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Last Updated onTom Kratman is the author of several military science-fiction and military thriller novels. He also co-authored several books in a sci-fi series with the author John Ringo.
Both of Tom Kratman’s main series are military in scope, however, one is set in contemporary times while the other in the near future (one that can actually happen, as scary as it might be).
Here are the Tom Kratman books in order for his growing list of novels.
New Tom Kratman Books
Carrera/Desert Called Peace Series
- A Desert Called Peace (Desert Called Peace#1), 2007
- Carnifex (Desert Called Peace #2), 2007
- The Lotus Eaters (Desert Called Peace #3), 2010
- The Amazon Legion (Desert Called Peace #4), 2011
- Come and Take Them (Desert Called Peace #5), 2013
- The Rods and the Axe (Desert Called Peace #6), 2014
- A Pillar of Fire by Night (Desert Called Peace #7), 2018
- Terra Nova: The Wars of Liberation (Desert Called Peace #7.5), 2019 (short stories)
Posleen War Series
co-authored with John Ringo
- Watch on the Rhine (Posleen War #7), 2005
- Yellow Eyes (Posleen War #8), 2007
- The Tuloriad (Posleen War #12), 2009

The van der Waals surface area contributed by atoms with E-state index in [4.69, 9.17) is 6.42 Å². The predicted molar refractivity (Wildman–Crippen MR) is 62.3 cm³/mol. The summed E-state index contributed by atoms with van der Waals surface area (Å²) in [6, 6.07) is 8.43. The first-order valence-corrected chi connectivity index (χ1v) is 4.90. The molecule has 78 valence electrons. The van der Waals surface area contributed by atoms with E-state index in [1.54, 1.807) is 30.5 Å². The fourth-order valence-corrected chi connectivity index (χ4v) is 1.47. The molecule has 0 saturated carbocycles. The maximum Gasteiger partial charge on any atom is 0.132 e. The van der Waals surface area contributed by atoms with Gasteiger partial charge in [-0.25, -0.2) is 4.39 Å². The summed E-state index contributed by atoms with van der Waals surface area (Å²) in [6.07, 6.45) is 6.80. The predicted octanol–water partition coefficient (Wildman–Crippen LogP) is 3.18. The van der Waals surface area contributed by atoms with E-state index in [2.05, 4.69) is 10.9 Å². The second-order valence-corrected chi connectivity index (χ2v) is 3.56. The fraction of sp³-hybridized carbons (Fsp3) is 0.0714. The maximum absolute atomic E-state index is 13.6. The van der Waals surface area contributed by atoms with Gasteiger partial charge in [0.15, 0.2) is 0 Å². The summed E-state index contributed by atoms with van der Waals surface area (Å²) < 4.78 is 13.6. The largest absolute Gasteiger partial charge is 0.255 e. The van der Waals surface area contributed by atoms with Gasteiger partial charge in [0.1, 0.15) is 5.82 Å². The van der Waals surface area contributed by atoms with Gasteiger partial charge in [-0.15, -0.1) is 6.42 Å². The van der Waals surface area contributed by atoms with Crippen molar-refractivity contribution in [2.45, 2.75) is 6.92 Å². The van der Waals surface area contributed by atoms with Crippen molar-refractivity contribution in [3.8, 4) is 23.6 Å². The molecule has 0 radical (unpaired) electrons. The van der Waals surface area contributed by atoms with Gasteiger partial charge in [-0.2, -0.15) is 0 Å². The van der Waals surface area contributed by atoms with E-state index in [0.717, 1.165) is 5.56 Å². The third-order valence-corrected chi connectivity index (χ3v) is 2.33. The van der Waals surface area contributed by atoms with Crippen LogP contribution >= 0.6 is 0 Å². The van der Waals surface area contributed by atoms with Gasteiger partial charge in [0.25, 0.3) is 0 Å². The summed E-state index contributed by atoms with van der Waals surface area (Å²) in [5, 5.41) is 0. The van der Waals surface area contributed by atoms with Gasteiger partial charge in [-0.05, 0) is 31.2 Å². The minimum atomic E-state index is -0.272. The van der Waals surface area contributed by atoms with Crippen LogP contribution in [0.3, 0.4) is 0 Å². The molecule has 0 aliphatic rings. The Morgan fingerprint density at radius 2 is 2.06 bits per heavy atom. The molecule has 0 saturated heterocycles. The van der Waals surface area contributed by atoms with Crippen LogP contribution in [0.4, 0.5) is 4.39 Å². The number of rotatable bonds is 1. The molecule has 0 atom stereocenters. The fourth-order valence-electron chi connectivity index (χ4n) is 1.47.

Standalone Tom Kratman Books
- A State of Disobedience, 2003
- Caliphate, 2008
- Training For War: An Essay, 2008
- Riding the Red Horse (edited anthology), 2014
Tom Kratman Biography
Tom Kratman was born in 1956 in Boston, Massachusetts. He attended the Boston Latin school, following which he enlisted in the Army at the age of 17. He spent much of his life serving in the Army.
First, he served with the 101st Airborne Division, and then he was deployed to Panama where he served with the 193rd Infantry Brigade. Next, he got an Army scholarship which he used to go to Boston College.
After graduation with cum laude, in 1980 he was commissioned as an officer and sent to Panama, where he spent an additional three years. It was in Panama that he met his wife, with whom he has four children.
Then he was for the next four years with the 24th Infantry Division, and he was part of the United States Army Recruiting Command until he joined the 5th Special Forces Group during the Gulf War.
In 1992, Tom Kratman left the Army to go to law school, which he hated with a vengeance. Still, he didn’t want to give up, so he continued, and three years later, in 1995, he got his J.D. degree, while still being part of the Army Reserve on standby. While working as a lawyer, he hated his job even more than he hated being in law school back in the day.
In 2003, he was pulled out of action for the Iraq War, however, while waiting for his plane, he was informed that a heart problem (a 100% blockage in his right coronary artery) was discovered by medics, he couldn’t deploy.
Before retiring in 2006 from the Army as a Lieutenant Colonel, he spent a few years working as Director, Rule of Law for the Peacekeeping and Stability Operations Institute at the US Army War College. Altogether, Tom Kratman was on and off in the military for over 30 years, which is not a small feat at all.
After his full retirement from the Army, Tom Kratman started writing books and became a full-time author.